The photocatalytic activities of TiO2@CNTs thin film and pure TiO2 thin film are evaluated by methyl orange (MO) dye degradation under UV-light irradiation after stirring in the dark for adsorption-desorption equilibrium. The photocatalysis performance about different content CNTs in TiO2@CNTs thin film is shown in Additional file 1: Figure S4. The results show that the TiO2@CNTs thin film with 5 % CNTs has the best performance. For comparison, the photocatalytic performance of the pure TiO2 thin film and TiO2@CNTs (5 %) thin film is detailedly analyzed as follows. The absorption spectra of the MO dye aqueous solution are shown in Fig. 3a, b with increasing UV-light irradiation time. The absorption peak at 465 nm is the intrinsic absorption of MO dye. The absorption peaks of MO dye are decreased upon time with TiO2@CNTs composite catalyst and pure TiO2 catalyst. The absorption peak diminishes completely after 80 min for the TiO2@CNTs thin film. However, as for the pure TiO2, the absorption peak decreases slowly, and the absorption peak of dyes does not disappear even after 180 min. The gradual decrease in the absorption of the MO dye is attributed to the decomposition of MO dye [34, 35]. The degradation of MO dye is carried out by hydroxyl radicals which are generated by transferring electrons and holes from photocatalytic materials to the dye aqueous solution. In Fig. 3c, the normalized temporal concentration changes (C/C 0) of MO dye aqueous solution can also illustrate the photocatalytic performance during the degradation (C 0 is the initial concentration of MO dye and C is the concentration of MO dye with different reaction time). After 80-min UV-light irradiation, over 93 % and ~55 % of the initial dyes are decomposed by TiO2@CNTs composite and pure TiO2, respectively. The photocatalytic efficiency of TiO2@CNTs thin films is nearly twofold that of TiO2 thin film. Therefore, the results demonstrate that the photocatalytic performance was greatly enhanced by the TiO2@CNTs thin film. The performance is comparable to the others in the literature [5, 7]. Meanwhile, the TiO2@CNTs thin films show good stability and recyclability in Additional file 1: Figure S5.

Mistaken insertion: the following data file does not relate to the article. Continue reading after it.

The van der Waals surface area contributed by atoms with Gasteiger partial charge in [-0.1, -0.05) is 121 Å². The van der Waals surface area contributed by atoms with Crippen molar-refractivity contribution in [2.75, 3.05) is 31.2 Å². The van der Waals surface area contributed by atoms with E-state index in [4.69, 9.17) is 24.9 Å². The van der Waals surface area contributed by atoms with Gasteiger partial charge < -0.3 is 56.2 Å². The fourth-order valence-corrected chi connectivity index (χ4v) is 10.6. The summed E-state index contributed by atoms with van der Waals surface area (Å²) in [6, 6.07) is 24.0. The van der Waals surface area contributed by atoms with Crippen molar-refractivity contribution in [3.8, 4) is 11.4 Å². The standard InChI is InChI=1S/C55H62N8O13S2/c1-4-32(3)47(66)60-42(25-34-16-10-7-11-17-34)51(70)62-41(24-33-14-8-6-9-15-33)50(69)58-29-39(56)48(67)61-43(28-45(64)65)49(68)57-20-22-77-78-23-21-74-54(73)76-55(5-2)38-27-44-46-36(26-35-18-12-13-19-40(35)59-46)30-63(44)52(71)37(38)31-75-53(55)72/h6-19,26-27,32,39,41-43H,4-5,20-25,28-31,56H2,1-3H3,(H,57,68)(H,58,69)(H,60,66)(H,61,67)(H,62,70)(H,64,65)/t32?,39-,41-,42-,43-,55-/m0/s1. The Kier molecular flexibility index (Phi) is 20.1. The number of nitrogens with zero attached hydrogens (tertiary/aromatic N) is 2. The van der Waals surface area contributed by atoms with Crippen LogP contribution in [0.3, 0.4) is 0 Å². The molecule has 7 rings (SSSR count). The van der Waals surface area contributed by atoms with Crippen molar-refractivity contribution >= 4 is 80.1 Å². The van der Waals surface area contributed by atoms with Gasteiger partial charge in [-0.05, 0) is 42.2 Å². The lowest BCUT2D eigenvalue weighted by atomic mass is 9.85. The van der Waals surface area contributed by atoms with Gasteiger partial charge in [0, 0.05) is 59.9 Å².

The photoelectric properties of pure TiO2 and TiO2@CNTs help to analyze the enhanced photocatalysis of TiO2@CNTs. The electrochemical impedance spectra can effectively illustrate the electron transport between the electrode and electrolyte interfaces. The equivalent electrical circuit mode can be drawn from Nyquist plot. The semicircle is attributable to the total charge transfer resistance (Rcf) and the capacitance of the space charge region (C) including charge transfer across the FTO/TiO2@CNTs interface and TiO2@CNTs/electrolyte interface [36, 37]. For TiO2@CNTs, Rcf and C are 53.1 Ω and 4.83 × 10−7 f, respectively. While for pure TiO2, Rcf and C are 320 Ω and 35.4 × 10−6 f, respectively. Based on the Nyquist plots (Fig. 4a), it shows a decrease in the interface layer resistance and charge transfer resistance on the TiO2@CNTs surface. The smaller radius of the arc in Nyquist plots means smaller resistance and faster electron transportation [38, 39]. In addition, the charge transfer mechanism between the TiO2 and CNTs during the photocatalysis is shown in Fig. 4b and the energy band diagram of TiO2/CNTs structure is shown in Fig. 4(c). Under the illumination, the electron (e−) of TiO2 are excited to the conductor band while the holes (h+) are left to the valence band for oxidation of MO dye. Meanwhile, the hole can adsorb the OH− in the water and generates the OH ., and the electron can react with the O2 to form the O2 −. The O2 − and OH. show strong degradation of dye. Furthermore, owing to the low Fermi level of CNTs, the electrons are easily injected to CNTs. Another important role of CNTs in the C composite is being a fast electron transporter due to its one-dimensional structure. As a result, the electron-accepting and electron-transporting properties of CNTs in TiO2@CNTs composite can effectively hinder electron-hole pair recombination and leave more holes to promote the degradation of MO dyes. This phenomenon has been demonstrated by a large number of previous dye degradation [15, 40, 41]. TiO2@CNTs thin films have high-quality, super-hydrophilic surface and good photocatalytic performance to stimulate its application in the fields of self-cleaning glass.